The U.S. Department of Justice created a stir in the Internet community when it came out against network neutrality last week. In an ex parte filling with the Federal Communications Commission, which has an open docket on the subject, the DOJ said current network neutrality proposals could "inefficiently skew investment, delay innovation and diminish consumer welfare."
Proponents of network neutrality legislation say it's necessary to keep the Internet functioning in the current egalitarian mode. Otherwise, startups like YouTube could never get a foothold because broadband providers would charge them out of business. Broadband providers, on the other hand, say they need to make speed tiers--charge web businesses based on traffic--because high-use sites are hogging bandwidth.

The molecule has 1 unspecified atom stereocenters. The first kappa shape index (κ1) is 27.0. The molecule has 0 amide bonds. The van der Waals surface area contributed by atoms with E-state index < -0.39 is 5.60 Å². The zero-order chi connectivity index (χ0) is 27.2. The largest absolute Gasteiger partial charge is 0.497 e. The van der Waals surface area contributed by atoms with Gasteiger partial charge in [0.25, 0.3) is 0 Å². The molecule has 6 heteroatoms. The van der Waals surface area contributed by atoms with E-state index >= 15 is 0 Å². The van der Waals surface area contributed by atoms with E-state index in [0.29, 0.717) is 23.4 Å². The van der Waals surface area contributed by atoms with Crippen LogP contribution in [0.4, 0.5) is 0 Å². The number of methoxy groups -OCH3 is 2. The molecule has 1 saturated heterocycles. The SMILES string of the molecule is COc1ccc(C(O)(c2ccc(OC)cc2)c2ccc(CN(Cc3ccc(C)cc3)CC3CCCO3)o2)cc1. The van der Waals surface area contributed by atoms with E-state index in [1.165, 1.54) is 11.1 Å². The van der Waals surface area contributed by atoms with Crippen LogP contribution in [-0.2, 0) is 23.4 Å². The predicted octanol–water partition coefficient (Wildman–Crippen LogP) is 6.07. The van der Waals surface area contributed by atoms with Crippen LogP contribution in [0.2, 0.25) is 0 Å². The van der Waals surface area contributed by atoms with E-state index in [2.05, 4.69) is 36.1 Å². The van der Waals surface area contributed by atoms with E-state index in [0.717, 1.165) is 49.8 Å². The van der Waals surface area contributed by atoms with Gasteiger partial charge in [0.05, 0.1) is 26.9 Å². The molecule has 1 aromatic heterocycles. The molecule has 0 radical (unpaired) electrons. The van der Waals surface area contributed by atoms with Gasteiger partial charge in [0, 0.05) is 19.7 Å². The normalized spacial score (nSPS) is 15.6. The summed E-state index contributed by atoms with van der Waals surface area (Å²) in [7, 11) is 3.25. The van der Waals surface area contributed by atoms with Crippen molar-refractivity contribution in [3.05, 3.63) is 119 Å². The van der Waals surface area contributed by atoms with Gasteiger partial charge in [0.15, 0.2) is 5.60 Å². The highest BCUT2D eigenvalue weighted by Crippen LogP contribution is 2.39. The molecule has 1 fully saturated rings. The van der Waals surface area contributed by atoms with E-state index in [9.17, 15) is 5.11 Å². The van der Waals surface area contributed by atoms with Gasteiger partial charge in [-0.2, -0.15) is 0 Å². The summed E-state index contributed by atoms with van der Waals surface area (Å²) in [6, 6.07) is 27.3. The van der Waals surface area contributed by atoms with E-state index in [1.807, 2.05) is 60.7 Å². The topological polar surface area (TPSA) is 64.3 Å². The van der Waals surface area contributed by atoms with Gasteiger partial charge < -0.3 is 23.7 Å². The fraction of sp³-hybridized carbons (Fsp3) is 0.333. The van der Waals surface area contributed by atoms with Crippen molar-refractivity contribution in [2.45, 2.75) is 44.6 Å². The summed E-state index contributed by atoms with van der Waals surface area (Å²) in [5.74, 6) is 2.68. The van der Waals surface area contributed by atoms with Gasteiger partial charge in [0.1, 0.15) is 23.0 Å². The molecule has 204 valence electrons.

Two Washington lobbies, Public Knowledge and the Open Internet Coalition (of which PK is a member), are pushing for network neutrality legislation because they see speed tiering as a way for the big broadband gatekeepers to control what is and isn't available to web surfers. The DOJ said there is no evidence of that type of discrimination other than when a Madison River, N.C. ILEC blocked a VoIP competitor. There is, however, growing evidence broadband providers are tightening the spigot on subscribers, a practice aka "throttling." The Washington Post recently confirmed reports of throttling by Comcast, which cut off some heavy downloaders. Media pioneer Mark Cuban, who told Congress earlier this year words to the effect of,Â "it's the bandwidth stupid," would be grinning smugly if he weren't already disinterested in the Internet
- The DOJ filing is here (if downloading is coincidentally sluggish, try the associated press release here)
- Comcast says, "yeah, so what. We throttle" here
- Canadians are "caught in the throttle," too